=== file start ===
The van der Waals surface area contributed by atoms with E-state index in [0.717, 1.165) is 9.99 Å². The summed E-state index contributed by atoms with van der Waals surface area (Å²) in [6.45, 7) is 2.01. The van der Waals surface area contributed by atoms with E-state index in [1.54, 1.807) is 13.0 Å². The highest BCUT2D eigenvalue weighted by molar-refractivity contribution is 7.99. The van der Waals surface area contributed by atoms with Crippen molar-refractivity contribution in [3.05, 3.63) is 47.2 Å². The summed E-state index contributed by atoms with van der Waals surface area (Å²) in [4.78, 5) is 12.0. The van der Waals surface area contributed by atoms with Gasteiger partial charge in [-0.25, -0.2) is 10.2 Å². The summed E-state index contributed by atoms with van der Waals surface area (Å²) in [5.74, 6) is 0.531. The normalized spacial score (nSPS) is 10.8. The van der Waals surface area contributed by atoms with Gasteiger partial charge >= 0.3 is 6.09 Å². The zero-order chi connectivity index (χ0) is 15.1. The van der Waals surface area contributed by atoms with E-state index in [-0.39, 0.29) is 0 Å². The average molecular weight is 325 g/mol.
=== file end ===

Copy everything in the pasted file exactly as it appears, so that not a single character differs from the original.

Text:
The van der Waals surface area contributed by atoms with E-state index in [0.717, 1.165) is 9.99 Å². The summed E-state index contributed by atoms with van der Waals surface area (Å²) in [6.45, 7) is 2.01. The van der Waals surface area contributed by atoms with E-state index in [1.54, 1.807) is 13.0 Å². The highest BCUT2D eigenvalue weighted by molar-refractivity contribution is 7.99. The van der Waals surface area contributed by atoms with Crippen molar-refractivity contribution in [3.05, 3.63) is 47.2 Å². The summed E-state index contributed by atoms with van der Waals surface area (Å²) in [4.78, 5) is 12.0. The van der Waals surface area contributed by atoms with Gasteiger partial charge in [-0.25, -0.2) is 10.2 Å². The summed E-state index contributed by atoms with van der Waals surface area (Å²) in [5.74, 6) is 0.531. The normalized spacial score (nSPS) is 10.8. The van der Waals surface area contributed by atoms with Gasteiger partial charge >= 0.3 is 6.09 Å². The zero-order chi connectivity index (χ0) is 15.1. The van der Waals surface area contributed by atoms with E-state index in [-0.39, 0.29) is 0 Å². The average molecular weight is 325 g/mol.